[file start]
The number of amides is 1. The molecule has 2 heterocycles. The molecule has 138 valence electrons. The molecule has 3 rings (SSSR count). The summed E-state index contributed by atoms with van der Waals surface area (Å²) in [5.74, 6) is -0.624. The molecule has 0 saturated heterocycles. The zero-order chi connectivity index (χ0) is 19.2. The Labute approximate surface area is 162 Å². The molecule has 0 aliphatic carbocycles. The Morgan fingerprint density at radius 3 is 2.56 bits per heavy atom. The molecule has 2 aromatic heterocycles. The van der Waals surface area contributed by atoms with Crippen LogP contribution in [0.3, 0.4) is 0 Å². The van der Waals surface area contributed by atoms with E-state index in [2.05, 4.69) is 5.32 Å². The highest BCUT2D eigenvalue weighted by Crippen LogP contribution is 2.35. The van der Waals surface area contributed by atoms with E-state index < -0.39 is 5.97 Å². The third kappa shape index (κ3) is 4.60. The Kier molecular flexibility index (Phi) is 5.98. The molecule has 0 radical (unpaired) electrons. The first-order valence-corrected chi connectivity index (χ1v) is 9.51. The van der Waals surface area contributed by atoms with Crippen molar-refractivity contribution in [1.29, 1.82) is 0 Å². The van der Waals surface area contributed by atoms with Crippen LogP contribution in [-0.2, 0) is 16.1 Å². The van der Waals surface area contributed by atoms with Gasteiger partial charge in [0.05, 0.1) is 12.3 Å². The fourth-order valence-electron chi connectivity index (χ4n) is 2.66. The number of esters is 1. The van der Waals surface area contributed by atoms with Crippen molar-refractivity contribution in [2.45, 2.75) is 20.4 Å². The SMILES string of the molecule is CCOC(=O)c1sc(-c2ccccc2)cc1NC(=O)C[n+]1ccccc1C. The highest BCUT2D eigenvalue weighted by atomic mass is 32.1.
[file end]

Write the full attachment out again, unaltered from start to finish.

The number of amides is 1. The molecule has 2 heterocycles. The molecule has 138 valence electrons. The molecule has 3 rings (SSSR count). The summed E-state index contributed by atoms with van der Waals surface area (Å²) in [5.74, 6) is -0.624. The molecule has 0 saturated heterocycles. The zero-order chi connectivity index (χ0) is 19.2. The Labute approximate surface area is 162 Å². The molecule has 0 aliphatic carbocycles. The Morgan fingerprint density at radius 3 is 2.56 bits per heavy atom. The molecule has 2 aromatic heterocycles. The van der Waals surface area contributed by atoms with Crippen LogP contribution in [0.3, 0.4) is 0 Å². The van der Waals surface area contributed by atoms with E-state index in [2.05, 4.69) is 5.32 Å². The highest BCUT2D eigenvalue weighted by Crippen LogP contribution is 2.35. The van der Waals surface area contributed by atoms with E-state index < -0.39 is 5.97 Å². The third kappa shape index (κ3) is 4.60. The Kier molecular flexibility index (Phi) is 5.98. The molecule has 0 radical (unpaired) electrons. The first-order valence-corrected chi connectivity index (χ1v) is 9.51. The van der Waals surface area contributed by atoms with Crippen molar-refractivity contribution in [1.29, 1.82) is 0 Å². The van der Waals surface area contributed by atoms with Crippen LogP contribution in [-0.2, 0) is 16.1 Å². The van der Waals surface area contributed by atoms with Gasteiger partial charge in [0.05, 0.1) is 12.3 Å². The fourth-order valence-electron chi connectivity index (χ4n) is 2.66. The number of esters is 1. The van der Waals surface area contributed by atoms with Crippen molar-refractivity contribution in [2.45, 2.75) is 20.4 Å². The SMILES string of the molecule is CCOC(=O)c1sc(-c2ccccc2)cc1NC(=O)C[n+]1ccccc1C. The highest BCUT2D eigenvalue weighted by atomic mass is 32.1.